Leaf spotStill another defoliating disease, Alternaria leaf spot, is also new to the San Joaquin Valley. Nothing is known about the disease except that it appears in early summer, causes large lesions on leaves, and can cause defoliation. Carmel, Nonpareil, Butte, Price, Sonora, Mission, and Peerless are affected. Sonora is somewhat more susceptible than the others. Leaf spot has been around for several years, and only at a few locations has it caused enough damage to be of concern. But be on the alert.
Rovral applied at five weeks after petal fall has some efficacy against Alternaria leaf spot, but does not prevent serious defoliation. The limitation of treatment no later than five weeks after petal fall may be partly responsible for the poor control.
The leaf blight fungus attacks the base of the leaf petiole and the bud that sits between the leaf and shoot. The leaf dies, turns a light tan color, and remains stuck to the tree. Later these leaves are then covered with the black growth of secondary fungi decomposing the infected leaves.
Leaf death is of less importance, however, than the bud death that accompanies it. Leaf blight is more common in Northern California and fortunately we see it seldom here in Madera County. Generally, scab and shot hole programs control leaf blight.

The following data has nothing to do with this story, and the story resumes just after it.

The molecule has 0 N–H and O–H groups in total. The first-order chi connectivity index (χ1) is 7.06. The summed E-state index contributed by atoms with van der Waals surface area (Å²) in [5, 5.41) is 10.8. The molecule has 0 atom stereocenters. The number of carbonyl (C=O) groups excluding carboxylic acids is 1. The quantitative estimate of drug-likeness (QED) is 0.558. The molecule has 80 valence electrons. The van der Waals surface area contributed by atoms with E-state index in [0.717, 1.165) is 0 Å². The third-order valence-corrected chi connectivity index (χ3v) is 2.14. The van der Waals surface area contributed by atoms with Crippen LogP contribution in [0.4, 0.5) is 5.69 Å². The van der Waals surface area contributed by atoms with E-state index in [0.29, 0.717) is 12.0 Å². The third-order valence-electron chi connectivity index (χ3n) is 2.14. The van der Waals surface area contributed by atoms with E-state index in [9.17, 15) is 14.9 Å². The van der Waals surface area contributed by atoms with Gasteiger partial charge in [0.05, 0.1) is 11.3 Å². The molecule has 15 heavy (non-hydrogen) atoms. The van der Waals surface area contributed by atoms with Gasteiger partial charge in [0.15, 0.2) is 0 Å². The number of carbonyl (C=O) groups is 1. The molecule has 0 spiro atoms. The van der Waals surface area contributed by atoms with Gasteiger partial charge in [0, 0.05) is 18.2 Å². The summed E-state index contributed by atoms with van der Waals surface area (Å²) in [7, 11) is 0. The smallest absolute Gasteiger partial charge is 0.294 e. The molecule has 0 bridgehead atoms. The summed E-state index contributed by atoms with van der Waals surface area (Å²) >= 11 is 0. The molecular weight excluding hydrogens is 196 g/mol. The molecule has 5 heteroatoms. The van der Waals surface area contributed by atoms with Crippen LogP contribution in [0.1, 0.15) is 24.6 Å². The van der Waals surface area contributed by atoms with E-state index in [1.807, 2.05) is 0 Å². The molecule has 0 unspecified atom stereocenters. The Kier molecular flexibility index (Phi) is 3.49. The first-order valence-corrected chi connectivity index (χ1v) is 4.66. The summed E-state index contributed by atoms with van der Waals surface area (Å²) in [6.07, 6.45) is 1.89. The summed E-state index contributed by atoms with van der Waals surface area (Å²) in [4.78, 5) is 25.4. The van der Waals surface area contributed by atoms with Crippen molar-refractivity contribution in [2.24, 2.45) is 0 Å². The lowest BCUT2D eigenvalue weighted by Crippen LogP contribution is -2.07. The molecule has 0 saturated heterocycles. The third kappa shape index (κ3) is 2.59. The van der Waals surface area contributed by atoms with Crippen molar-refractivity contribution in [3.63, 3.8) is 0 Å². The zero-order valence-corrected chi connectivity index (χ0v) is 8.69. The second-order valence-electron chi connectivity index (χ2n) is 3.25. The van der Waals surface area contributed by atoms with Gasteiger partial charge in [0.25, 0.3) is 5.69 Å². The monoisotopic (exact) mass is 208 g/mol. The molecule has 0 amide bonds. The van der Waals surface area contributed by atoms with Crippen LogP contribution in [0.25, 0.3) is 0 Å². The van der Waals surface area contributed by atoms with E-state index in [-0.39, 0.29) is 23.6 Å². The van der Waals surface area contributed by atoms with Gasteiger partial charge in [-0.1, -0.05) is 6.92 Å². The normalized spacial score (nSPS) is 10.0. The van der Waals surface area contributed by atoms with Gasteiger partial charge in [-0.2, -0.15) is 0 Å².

An extremely damaging fungal disease, Anthracnose (Colletotrichum gloeosporioides) was severe in some orchards in Northern California last year. Anthracnose has been in California for many years, but has become more severe recently, attacking leaves and fruit. Leaf lesions have a bleached appearance and can cause the leaves to drop, though defoliation is not usually very pronounced.
Anthracnose causes deep lesions; the affected area turns a rusty reddish brown, and older fruit often gum profusely. Inside, the nut meat is destroyed. The fungus is reported to invade the wood, and the branches with infected fruit weaken and die. In addition to destroying the crop, long term damage and weakening of the tree may occur.
Varietal differences in susceptibility are not clear. It appears that good scab control programs appear to provide some control against this disease. Orchards which have a history of Anthracnose should be treated during bloom, preferably at pink bud, to help reduce inoculum buildup as much as to protect blossoms. Trees should be protected before every rain, thus repeated applications may be necessary through spring.
The fungicide efficacy and timing for deciduous tree fruit and nut crops and grapevines can be found at www.imp.davis.edu.
For the tables associated with this article, visit http://cemadera.ucdavis.edu/newsletterfiles/The_Pomology_Post16111.pdf.